Photo courtesy cindylu/Flickr CC
Forty years ago this month a Los Angeles County Sheriff’s deputy killed Los Angeles Times journalist Ruben Salazar. LA County Sheriff Lee Baca said today he’s decided to reconsider a decision to keep the investigation records sealed.
A tear gas projectile a sheriff’s deputy fired pierced Ruben Salazar’s head and killed him. The L.A. Times columnist was resting in an East L.A. bar after a Vietnam War protest became violent. A probe found no criminal intent on the part of the sheriff’s deputy who shot the canister.
L.A. Times reporter Robert Lopez said he seeks to resolve unanswered questions - such as why the deputy chose a wall-piercing missile and not one designed for crowds. To help fill in the gaps, Lopez formally requested the sheriff’s department’s Salazar files five months ago.
"I asked for all memos, reports, intelligence files, and archived 16 mm film footage the Sheriff’s department shot that day," he said.
Sheriff Lee Baca turned down Lopez’s request. Baca said internal investigations are confidential, and there aren’t many staffers available to respond. The sheriff has reconsidered, spokesman Steve Whitmore said.
"Homicide is examining all the boxes, eight boxes full of documents, reports," Whitmore said.
Now Baca wants to see a detailed review of the Salazar file contents before he offers a second answer.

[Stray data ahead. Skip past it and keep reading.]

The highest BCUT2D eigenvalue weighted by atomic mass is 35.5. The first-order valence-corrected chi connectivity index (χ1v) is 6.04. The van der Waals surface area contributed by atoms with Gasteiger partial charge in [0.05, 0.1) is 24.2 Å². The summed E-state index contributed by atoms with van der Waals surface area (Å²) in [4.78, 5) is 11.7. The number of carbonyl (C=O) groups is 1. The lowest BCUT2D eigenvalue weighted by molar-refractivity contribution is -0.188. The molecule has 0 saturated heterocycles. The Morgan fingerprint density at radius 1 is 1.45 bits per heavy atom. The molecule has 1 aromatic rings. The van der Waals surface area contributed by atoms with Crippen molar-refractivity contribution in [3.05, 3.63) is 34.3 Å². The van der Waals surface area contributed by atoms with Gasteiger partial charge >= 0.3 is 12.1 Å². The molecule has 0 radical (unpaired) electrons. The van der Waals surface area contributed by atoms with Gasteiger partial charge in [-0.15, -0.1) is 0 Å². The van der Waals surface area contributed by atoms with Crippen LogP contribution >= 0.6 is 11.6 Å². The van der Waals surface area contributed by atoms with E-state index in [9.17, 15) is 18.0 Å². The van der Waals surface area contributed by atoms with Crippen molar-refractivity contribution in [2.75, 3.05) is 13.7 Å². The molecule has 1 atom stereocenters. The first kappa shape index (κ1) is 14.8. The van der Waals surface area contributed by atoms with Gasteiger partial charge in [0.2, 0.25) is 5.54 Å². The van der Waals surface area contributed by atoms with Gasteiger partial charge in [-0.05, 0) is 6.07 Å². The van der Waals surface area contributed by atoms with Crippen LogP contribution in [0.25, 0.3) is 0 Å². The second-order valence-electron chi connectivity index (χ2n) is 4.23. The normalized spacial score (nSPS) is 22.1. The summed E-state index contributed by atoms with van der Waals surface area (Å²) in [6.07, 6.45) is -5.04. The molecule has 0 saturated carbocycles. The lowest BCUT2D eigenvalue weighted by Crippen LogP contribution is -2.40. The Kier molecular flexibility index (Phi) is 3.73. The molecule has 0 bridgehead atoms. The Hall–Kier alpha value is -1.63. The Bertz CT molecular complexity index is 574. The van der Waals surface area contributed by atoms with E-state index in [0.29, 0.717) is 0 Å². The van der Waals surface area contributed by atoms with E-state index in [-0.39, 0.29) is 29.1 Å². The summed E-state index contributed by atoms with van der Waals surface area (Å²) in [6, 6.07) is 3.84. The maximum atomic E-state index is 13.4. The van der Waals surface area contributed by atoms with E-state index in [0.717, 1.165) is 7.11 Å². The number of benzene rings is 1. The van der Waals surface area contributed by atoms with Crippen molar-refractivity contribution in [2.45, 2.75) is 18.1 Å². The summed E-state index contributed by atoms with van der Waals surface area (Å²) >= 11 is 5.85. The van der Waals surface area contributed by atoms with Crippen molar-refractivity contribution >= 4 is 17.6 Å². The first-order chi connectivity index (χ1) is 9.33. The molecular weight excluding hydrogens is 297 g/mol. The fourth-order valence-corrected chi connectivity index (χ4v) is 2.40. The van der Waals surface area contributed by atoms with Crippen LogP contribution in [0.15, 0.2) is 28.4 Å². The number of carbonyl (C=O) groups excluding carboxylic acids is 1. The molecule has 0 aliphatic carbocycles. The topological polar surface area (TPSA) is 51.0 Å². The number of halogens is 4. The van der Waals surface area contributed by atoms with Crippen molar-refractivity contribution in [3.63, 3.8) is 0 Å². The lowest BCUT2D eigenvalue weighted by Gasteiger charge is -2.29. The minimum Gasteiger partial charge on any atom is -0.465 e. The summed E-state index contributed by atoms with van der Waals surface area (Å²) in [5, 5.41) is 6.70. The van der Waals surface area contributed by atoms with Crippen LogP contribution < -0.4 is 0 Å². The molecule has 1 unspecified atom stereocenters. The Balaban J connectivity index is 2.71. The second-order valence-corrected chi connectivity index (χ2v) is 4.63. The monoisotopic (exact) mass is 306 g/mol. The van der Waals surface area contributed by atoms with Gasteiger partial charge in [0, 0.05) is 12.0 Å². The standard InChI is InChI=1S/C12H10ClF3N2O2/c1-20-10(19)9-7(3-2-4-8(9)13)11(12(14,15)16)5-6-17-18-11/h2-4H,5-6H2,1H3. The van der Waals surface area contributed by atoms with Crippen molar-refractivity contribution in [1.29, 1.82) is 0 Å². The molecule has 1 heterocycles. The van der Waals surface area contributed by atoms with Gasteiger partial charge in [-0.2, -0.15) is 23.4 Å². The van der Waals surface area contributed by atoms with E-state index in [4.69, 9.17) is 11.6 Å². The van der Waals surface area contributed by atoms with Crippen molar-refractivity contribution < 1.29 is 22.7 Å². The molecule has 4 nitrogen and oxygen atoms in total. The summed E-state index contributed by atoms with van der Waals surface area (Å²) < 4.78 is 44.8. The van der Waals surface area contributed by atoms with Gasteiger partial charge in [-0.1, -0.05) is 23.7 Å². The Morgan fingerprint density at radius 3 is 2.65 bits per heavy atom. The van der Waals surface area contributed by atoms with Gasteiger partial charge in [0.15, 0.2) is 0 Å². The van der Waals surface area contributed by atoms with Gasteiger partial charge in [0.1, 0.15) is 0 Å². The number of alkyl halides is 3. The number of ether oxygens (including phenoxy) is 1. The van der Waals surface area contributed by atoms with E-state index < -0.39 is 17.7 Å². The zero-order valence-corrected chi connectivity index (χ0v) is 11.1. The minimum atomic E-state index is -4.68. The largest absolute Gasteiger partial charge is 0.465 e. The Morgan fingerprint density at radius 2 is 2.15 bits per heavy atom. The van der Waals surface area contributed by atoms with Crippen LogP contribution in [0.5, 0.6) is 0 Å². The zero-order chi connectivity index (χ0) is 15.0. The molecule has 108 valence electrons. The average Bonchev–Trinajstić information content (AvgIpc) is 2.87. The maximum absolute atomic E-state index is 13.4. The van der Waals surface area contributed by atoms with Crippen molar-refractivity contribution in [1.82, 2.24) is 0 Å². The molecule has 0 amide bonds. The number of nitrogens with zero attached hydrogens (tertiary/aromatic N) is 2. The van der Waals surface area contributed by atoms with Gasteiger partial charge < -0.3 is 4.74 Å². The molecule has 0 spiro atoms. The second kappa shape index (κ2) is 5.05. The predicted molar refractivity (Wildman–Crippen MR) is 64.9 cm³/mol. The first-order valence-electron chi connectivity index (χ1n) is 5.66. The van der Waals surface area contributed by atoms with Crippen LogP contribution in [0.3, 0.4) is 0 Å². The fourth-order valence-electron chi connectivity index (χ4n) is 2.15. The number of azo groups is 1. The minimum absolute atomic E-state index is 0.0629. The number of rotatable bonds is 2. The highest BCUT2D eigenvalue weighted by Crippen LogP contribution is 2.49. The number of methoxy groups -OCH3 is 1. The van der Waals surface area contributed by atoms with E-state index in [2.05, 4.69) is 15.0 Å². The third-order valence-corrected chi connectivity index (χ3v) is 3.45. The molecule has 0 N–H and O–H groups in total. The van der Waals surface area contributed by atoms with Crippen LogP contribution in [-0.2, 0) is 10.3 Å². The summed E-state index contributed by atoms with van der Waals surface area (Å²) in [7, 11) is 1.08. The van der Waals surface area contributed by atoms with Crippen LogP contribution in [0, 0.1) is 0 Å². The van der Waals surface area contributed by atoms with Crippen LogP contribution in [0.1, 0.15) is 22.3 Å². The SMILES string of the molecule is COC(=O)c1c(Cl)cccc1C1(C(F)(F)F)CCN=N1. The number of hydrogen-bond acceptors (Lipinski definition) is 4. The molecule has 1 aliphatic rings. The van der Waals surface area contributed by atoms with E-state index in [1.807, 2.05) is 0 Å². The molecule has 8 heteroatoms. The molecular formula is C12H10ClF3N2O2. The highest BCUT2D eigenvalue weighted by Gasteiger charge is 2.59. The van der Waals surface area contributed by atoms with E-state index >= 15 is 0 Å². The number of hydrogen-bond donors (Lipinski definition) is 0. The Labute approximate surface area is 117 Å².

"They need to all be looked at then they need to be copied, then they all have to be copied, then they all have to be redacted, as if they’re going to be released," Whitmore said.
This month, activists plan to commemorate the 40th anniversary of the August 29th antiwar protest. For the people who remember those times, UC Santa Barbara historian Mario Garcia said, Ruben Salazar’s become a cult figure because many people suspect that law enforcement didn’t want Salazar to report police abuse against Mexican Americans. "Until the record is made open and clear, these conspiracy issues will continue to be there."
Garcia said those questions cloud Salazar’s formidable journalistic achievements. That’s changing. Two years ago the U.S. Postal Service issued a stamp to honor Ruben Salazar, in a series that also memorialized journalists Eric Sevareid and Martha Gellhorn.